“It’s one of the few professions where I can have a strong positive impact on someone on a daily basis,” Zeitner said.

Those aren’t idle words, either. As far back as middle school, he told his family that he would provide free dental care to at least one person a year once he entered the profession. He intends to stick to that promise.

Malachi Zeitner (middle) enjoyed his time at Miami University Ohio.

Malachi Zeitner (middle) enjoyed his time at Miami University Ohio. (Courtesy of the WGA)

He’s well on his way to his dream job thanks to his path – one that earned him countless connections and a few really plush caddie gigs.

Brookside is often a site for U.S. Open sectional qualifying, and that means prime looping opportunities. In back-to-back years, Zeitner caddied at sectionals for Daniel Chopra, a two-time PGA Tour winner, and Mike Weir, the 2003 Masters champion.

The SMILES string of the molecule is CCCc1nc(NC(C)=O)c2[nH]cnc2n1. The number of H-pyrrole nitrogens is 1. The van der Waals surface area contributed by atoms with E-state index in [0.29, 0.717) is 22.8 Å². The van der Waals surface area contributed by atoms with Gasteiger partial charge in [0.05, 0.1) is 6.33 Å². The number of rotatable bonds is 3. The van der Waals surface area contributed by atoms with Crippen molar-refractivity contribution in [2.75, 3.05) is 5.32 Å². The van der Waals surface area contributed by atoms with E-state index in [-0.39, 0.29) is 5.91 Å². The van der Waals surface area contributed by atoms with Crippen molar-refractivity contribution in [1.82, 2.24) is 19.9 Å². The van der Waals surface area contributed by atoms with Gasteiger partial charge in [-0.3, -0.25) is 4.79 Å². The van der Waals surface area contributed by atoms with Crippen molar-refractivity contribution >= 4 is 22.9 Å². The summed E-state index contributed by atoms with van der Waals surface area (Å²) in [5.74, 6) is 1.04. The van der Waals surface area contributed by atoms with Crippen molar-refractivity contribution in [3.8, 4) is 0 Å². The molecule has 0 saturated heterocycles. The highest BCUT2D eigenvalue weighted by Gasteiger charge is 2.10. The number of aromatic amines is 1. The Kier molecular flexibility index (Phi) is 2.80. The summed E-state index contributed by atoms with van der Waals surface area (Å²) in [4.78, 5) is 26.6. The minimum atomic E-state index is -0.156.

Zeitner’s most memorable loop, though, was at the 2010 Nationwide Children’s Hospital Invitational. The Web.com Tour event is played in the Columbus area, and through his uncle’s connections, Zeitner got to caddie all four rounds for a star University of Georgia amateur named Russell Henley.

The future PGA Tour winner made it a fun week with his local caddie. Henley was leaving several putts short early in the week, so he made a deal with Zeitner: For every putt I leave short, I owe you 10 push-ups. For every putt I make, you owe me 10.

“Of course on the second hole, he buries a 20-footer,” Zeitner said, with a laugh. “So I’m doing push-ups on the side of the green.”

But that was only the surface of Henley’s incredible putting.